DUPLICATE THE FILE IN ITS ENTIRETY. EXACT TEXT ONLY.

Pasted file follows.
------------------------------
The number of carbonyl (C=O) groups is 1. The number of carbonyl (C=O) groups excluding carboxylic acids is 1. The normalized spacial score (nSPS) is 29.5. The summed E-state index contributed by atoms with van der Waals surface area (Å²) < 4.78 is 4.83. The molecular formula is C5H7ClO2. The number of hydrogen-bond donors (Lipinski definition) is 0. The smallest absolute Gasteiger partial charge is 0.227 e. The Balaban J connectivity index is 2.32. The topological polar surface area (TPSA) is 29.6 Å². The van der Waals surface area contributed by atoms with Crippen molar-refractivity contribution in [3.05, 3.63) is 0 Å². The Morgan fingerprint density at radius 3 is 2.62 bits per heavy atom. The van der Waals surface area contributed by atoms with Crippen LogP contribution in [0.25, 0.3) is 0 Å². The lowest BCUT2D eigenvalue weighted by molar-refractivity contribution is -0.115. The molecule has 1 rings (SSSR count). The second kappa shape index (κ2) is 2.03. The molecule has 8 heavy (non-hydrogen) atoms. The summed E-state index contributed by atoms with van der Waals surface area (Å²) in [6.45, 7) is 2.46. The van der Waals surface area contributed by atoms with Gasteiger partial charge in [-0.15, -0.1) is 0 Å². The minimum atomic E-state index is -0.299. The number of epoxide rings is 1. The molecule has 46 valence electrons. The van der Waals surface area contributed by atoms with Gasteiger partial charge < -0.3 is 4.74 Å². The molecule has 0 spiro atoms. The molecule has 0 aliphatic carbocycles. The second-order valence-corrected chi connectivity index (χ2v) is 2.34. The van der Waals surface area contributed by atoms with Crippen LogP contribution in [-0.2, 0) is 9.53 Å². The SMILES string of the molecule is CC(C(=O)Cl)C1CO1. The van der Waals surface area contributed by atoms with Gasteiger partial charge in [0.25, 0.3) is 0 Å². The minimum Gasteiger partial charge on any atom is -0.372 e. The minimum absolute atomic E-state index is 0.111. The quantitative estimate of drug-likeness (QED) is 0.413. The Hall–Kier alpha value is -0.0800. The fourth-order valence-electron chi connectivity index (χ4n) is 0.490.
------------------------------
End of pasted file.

The number of carbonyl (C=O) groups is 1. The number of carbonyl (C=O) groups excluding carboxylic acids is 1. The normalized spacial score (nSPS) is 29.5. The summed E-state index contributed by atoms with van der Waals surface area (Å²) < 4.78 is 4.83. The molecular formula is C5H7ClO2. The number of hydrogen-bond donors (Lipinski definition) is 0. The smallest absolute Gasteiger partial charge is 0.227 e. The Balaban J connectivity index is 2.32. The topological polar surface area (TPSA) is 29.6 Å². The van der Waals surface area contributed by atoms with Crippen molar-refractivity contribution in [3.05, 3.63) is 0 Å². The Morgan fingerprint density at radius 3 is 2.62 bits per heavy atom. The van der Waals surface area contributed by atoms with Crippen LogP contribution in [0.25, 0.3) is 0 Å². The lowest BCUT2D eigenvalue weighted by molar-refractivity contribution is -0.115. The molecule has 1 rings (SSSR count). The second kappa shape index (κ2) is 2.03. The molecule has 8 heavy (non-hydrogen) atoms. The summed E-state index contributed by atoms with van der Waals surface area (Å²) in [6.45, 7) is 2.46. The van der Waals surface area contributed by atoms with Gasteiger partial charge in [-0.15, -0.1) is 0 Å². The minimum atomic E-state index is -0.299. The number of epoxide rings is 1. The molecule has 46 valence electrons. The van der Waals surface area contributed by atoms with Gasteiger partial charge < -0.3 is 4.74 Å². The molecule has 0 spiro atoms. The molecule has 0 aliphatic carbocycles. The second-order valence-corrected chi connectivity index (χ2v) is 2.34. The van der Waals surface area contributed by atoms with Crippen LogP contribution in [-0.2, 0) is 9.53 Å². The SMILES string of the molecule is CC(C(=O)Cl)C1CO1. The van der Waals surface area contributed by atoms with Gasteiger partial charge in [0.25, 0.3) is 0 Å². The minimum Gasteiger partial charge on any atom is -0.372 e. The minimum absolute atomic E-state index is 0.111. The quantitative estimate of drug-likeness (QED) is 0.413. The Hall–Kier alpha value is -0.0800. The fourth-order valence-electron chi connectivity index (χ4n) is 0.490.